Whether you’re a seasoned videographer looking to capture stunning footage from previously unreachable heights or a beginner looking to have some fun with a flying video camera, it’s increasingly important to be aware of the dos and don’ts of the practice.
What is the current state of drone video legislation in the USA?
At the broadest level, the truth is that there is currently no federal legislation regarding drone use. While the Federal Aviation Administration (FAA), which regulates and oversees civil aviation (that is, non-military flight), has promulgated a “framework of regulations that would allow routine use of certain small unmanned aircraft systems … in today’s aviation system,” no federal law exists that directly tackles the issue. Indeed, given this gap in federal legislation, many states have taken it upon themselves to put forth state drone laws and bills.
How do drone laws vary from state to state?
While drone laws differ from state to state, the American Civil Liberties Union (ACLU) tracks these state laws rather closely. That’s not to say that there haven’t been attempts to fix this – Senator Edward Markey of Massachusetts in 2013 proposed federal legislation promoting transparency and privacy for commercial and government drone use. But to date, no federal legislation has been passed.
A recent Congressional Research Service report recalled Supreme Court Justice Louis Brandeis noting, “It is one of the happy incidents of the federal system that a single courageous state may, if its citizens choose, serve as a laboratory; and try novel social and economic experiments without risk to the rest of the country.” The report went on to say, “The states are best situated to experiment with various [drone] policies to determine the most appropriate legal framework for their state. Others have countered that applying a patchwork of 50 different privacy regimes would be over-burdensome on both public and private users of [drones]. According to the National Conference of State Legislatures, by the end of 2014, 20 states had enacted laws addressing UAS issues."
State laws center on the use of drones by law enforcement, though broader implications do exist. For example, 2013 Wisconsin Act 213 states, “[n]o Wisconsin law enforcement agency may use a drone to gather evidence or other information in a criminal investigation… without first obtaining a search warrant.” It also explains that “[w]hoever uses a drone… with the intent to photograph, record, or otherwise observe another individual in a place or location where the individual has a reasonable expectation of privacy is guilty of a Class A misdemeanor.” Similarly, Indiana’s House Bill 1009, while placing a requirement on law enforcement officers or government entities to obtain a search warrant in order to use an unmanned aerial vehicle, also goes on to note that any other person who “knowingly or intentionally… records images or data of any kind while unattended on the private property of another person without [his consent] commits a Class A misdemeanor.” Texas has enacted the most detailed of these laws, permitting, for example, owners and operators of pipelines to use drones for purposes of inspection as well as university professors for “scholarly research.”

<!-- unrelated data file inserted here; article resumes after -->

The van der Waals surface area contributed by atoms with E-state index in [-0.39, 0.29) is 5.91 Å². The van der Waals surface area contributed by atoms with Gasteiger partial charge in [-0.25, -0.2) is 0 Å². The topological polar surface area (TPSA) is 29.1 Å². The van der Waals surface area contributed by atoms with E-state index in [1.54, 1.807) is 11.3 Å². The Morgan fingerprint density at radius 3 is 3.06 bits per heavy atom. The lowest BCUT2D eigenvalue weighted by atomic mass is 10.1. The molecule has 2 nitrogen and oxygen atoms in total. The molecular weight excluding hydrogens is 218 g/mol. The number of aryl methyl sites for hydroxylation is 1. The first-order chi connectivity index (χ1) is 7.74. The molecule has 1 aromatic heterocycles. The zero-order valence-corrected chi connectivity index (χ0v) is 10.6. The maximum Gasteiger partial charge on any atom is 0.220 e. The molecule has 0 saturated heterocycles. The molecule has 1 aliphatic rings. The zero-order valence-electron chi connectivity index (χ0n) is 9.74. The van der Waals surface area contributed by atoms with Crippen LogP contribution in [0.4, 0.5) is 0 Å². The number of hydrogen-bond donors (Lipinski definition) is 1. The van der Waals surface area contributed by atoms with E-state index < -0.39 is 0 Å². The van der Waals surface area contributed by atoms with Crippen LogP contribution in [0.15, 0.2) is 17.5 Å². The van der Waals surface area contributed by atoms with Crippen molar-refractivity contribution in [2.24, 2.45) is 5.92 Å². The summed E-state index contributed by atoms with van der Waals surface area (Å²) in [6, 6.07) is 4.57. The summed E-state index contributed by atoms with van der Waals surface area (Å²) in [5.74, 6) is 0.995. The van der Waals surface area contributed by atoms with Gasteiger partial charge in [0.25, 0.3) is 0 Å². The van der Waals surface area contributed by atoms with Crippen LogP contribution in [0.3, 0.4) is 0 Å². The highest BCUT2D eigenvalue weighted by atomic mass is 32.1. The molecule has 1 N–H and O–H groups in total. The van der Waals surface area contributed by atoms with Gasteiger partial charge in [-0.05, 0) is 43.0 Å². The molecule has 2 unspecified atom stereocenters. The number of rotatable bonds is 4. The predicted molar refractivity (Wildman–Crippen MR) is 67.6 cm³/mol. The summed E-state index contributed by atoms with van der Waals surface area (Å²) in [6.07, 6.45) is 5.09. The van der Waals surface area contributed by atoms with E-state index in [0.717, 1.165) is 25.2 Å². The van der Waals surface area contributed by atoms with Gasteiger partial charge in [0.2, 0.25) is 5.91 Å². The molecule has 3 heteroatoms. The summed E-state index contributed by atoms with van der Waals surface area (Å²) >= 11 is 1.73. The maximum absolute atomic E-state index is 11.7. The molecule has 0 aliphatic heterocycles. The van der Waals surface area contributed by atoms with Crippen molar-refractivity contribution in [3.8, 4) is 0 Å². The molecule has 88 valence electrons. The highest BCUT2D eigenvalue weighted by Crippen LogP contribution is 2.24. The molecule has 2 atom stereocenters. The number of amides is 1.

One of the central distinctions made by the FAA with regard to assessing the legality of drone use is whether that use is for recreational or commercial purposes.
Despite federal silence on the matter, the FAA does have a set of rules aimed at regulating the private use of drones. One of the central distinctions made by the FAA with regard to assessing the legality of drone use is whether that use is for recreational or commercial purposes. According to www.knowbeforeyoufly.org, which was founded by three leading drone-safety organizations and is partners with the FAA, recreational use of drones is considered “the operation of an unmanned aircraft for personal interests and enjoyment. For example, using a [drone] to take photographs for your own personal use would be considered recreational.” On the other hand, “using the same device to take photographs or videos for compensation or sale to another individual would be considered a commercial use.”
While the distinction between the two may be somewhat ambiguous, knowbeforeyoufly.org goes on to say that an essential distinction is whether the use of a drone is connected to a business, including selling captured photos or videos, providing contract services such as industrial equipment or factory inspection or providing other professional services such as security or telecommunications. Some listed examples of commercial uses are “[p]rofessional real estate or wedding photography…, professional cinema photography for a film or television production [and] providing contract services for mapping or land surveys.”